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Lode

std::list: iterator or const_iterator?

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Hi, I had a datastructure (a contour existing out of points and edges) implemented as std::vector, and some struct that represents indices of two edges. These indices were of course just integers, the index of something in an std::vector. However I decided that it's better to use std::list instead of std::vectors. So the indices would have to become iterators of the std::list. But... I was using these indices both for const Contours and non-const Contours. An integer index of an std::vector can be used both for const and non const ones. The const-ness of the std::vector determines what you can do. If I'd switch to std::list, what do I have to use in my struct, const_iterator or iterator? const_iterator will make my struct useless when working on a non-const list and wanting to change something. Non-const iterators can't be gotten from a const list (AFAIK). So nothing will work! Is there any equivalent as integers to std::vector, but then for std::lists?

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Even with a vector you cant modify the contents through a const_iterator. The fact that its really just an int is irrelevant, the whole point of an iterator is to hide that from you. Im not sure i understand the problem though, youre saying that you cant get an iterator to a const list, but thats the whole point. If youre saying you *need* to be able to modify a const list maybe theres a design flaw somewhere

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Quote:
However I decided that it's better to use std::list instead of std::vectors.
First of all, why? If it's because middle insertion/deletion is faster, there are potentially ways to use std::vector for that.

Quote:
If I'd switch to std::list, what do I have to use in my struct, const_iterator or iterator? const_iterator will make my struct useless when working on a non-const list and wanting to change something. Non-const iterators can't be gotten from a const list (AFAIK).


The following code converts a const iterator into a non-const iterator, given non-const access to its container.

template<typename ContainerType>
typename ContainerType::iterator unconstify(ContainerType & container, typename ContainerType::const_iterator iter)
{
std::iterator_traits<typename ContainerType::const_iterator>::difference_type index =
std::distance(const_cast<ContainerType const&>(container).begin(), iter);
typename ContainerType::iterator res = container.begin();
std::advance(res, index);
return res;
}

Oh, const correctness, you're totally worth O(n) conversions! [wink] (Incidentally, that code will work in O(1) on vectors.) You might consider doing that in debug mode, and this in release mode:

template<typename ContainerType>
typename ContainerType::iterator unconstify(ContainerType & container, typename ContainerType::const_iterator iter)
{
return reinterpret_cast<typename ContainerType::iterator &>(iter);
}

...which is, of course, utterly unsafe, but will probably work on your particular STL implementation. Maybe. (Anyone wanna weigh in on whether iterator checking and/or COW will screw it up?)

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Original post by cache_hit
Even with a vector you cant modify the contents through a const_iterator.


But I used a simple integer index there, instead of the iterator type :)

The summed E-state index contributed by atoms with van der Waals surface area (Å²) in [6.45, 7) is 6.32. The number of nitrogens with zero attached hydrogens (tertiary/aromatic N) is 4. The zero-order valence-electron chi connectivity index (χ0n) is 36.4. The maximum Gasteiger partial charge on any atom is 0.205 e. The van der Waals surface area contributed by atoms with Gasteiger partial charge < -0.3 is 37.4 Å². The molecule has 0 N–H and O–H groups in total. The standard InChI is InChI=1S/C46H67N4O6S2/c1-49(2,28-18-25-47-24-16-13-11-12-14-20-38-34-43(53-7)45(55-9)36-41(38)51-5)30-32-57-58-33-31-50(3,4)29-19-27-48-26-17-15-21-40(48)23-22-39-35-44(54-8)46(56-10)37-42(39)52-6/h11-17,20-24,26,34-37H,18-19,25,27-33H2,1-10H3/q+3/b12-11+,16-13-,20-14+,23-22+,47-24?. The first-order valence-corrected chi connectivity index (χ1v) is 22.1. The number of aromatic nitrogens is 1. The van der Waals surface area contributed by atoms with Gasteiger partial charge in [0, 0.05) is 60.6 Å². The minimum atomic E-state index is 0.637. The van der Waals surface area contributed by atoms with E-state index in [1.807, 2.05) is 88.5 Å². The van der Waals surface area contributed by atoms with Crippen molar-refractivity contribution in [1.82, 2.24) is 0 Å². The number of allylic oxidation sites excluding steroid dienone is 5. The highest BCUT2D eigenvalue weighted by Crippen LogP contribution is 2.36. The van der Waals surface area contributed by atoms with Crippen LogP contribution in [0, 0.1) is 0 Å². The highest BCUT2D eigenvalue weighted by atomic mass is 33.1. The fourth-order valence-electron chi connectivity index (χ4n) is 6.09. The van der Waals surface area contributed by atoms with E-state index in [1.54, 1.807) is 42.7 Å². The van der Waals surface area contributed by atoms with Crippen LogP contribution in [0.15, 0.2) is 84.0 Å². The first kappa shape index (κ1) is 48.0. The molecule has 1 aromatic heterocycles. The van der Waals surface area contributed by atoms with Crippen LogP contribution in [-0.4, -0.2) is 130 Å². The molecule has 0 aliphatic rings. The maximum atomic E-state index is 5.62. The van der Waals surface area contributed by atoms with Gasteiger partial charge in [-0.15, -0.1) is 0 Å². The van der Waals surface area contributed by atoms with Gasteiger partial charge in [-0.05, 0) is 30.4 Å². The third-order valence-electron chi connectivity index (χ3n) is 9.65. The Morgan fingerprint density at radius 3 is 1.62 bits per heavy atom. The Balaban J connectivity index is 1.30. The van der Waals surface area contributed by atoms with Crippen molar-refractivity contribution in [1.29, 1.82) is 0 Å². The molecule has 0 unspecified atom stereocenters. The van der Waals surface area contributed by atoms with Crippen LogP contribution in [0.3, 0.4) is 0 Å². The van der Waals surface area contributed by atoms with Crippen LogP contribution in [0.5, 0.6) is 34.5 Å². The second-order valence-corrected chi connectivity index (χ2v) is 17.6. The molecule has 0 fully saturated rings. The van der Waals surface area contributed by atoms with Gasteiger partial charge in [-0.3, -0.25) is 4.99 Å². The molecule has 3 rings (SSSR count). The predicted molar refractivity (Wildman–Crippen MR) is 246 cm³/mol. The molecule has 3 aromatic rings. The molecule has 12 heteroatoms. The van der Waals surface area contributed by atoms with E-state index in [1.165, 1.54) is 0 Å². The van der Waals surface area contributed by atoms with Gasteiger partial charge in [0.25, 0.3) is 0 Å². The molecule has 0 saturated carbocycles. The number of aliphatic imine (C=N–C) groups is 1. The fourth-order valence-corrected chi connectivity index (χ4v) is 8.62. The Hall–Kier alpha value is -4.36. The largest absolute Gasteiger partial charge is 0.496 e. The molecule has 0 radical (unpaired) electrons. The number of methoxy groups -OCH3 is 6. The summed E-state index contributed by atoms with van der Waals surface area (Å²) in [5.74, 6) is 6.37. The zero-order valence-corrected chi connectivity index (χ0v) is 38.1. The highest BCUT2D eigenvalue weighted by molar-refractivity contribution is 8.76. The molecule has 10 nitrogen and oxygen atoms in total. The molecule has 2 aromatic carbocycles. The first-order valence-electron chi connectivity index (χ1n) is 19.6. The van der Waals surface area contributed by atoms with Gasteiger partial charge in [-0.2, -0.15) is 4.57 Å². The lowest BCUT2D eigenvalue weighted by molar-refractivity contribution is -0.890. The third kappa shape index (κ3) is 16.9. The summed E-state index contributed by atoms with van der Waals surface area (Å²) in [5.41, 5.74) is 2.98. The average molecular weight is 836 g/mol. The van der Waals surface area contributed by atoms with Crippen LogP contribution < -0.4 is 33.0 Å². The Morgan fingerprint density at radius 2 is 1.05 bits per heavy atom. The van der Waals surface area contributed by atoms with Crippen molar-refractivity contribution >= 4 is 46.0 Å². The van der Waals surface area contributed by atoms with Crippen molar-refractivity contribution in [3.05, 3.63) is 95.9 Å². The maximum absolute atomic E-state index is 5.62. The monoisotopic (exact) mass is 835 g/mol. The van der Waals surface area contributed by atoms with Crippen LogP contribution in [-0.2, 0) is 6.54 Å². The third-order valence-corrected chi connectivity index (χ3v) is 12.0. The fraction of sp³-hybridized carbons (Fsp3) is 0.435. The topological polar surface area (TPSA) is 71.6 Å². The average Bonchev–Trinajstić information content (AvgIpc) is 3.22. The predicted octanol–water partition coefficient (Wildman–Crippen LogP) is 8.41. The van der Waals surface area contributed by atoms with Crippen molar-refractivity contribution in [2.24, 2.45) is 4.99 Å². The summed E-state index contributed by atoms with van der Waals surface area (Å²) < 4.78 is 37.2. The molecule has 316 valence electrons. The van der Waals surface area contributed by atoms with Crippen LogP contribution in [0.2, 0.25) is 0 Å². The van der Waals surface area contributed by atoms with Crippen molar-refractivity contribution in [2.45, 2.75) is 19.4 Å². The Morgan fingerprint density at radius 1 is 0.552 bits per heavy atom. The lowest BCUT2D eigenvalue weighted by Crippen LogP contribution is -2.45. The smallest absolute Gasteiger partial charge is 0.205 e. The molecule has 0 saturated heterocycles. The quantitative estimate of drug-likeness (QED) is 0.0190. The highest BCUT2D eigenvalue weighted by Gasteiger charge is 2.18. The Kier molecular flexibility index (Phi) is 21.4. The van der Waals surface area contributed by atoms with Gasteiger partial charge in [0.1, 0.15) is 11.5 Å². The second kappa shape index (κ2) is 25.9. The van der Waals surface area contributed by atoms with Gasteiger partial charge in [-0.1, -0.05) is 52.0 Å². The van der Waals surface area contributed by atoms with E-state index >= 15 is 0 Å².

Quote:
Original post by Sneftel
First of all, why? If it's because middle insertion/deletion is faster, there are potentially ways to use std::vector for that.


What kind of ways?

I thought indeed to do it with std::lists for those cases of insertions in the middle and such, but other than that I'd pick std::vectors for the convenience factor.

So any argument in favor of std::vectors for representing polygon contours is very good news to me! :)

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If the std::vector was more convenient, then that's what I would use until I determined that middle insertions and deletions were a bottleneck. It seems like you're making things more difficult on yourself, although admittedly indices into a vector need to be update if it's modified so perhaps that's an issue?

Alternatively, try to eliminate the indices altogether. If you're using them to index adjacent edges, then adjacency in the vector itself could tell you the same thing.

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Quote:
Original post by Lode
Quote:
Original post by cache_hit
Even with a vector you cant modify the contents through a const_iterator.


But I used a simple integer index there, instead of the iterator type :)

Quote:
Original post by Sneftel
First of all, why? If it's because middle insertion/deletion is faster, there are potentially ways to use std::vector for that.


What kind of ways?

I thought indeed to do it with std::lists for those cases of insertions in the middle and such, but other than that I'd pick std::vectors for the convenience factor.

So any argument in favor of std::vectors for representing polygon contours is very good news to me! :)


It's possible I'm just missing something, but I still dont' see the issue. When you had indices and vectors you said you were just fine and you were able to modify the vector. If that's the case, then obviously didn't have a const vector.

Well, if you don't have a const list, you can perfectly well use list::iterator and modify items with no problem.

If you do have a const list, then use list::const_iterator. It seems like you feel like you have to make a global decision between *either* iterator *or* const_iterator. You can use both, if the list is const use const_iterator always. If the list is not const, use iterator if you're writing to the list, and const_iterator if you're reading from the list.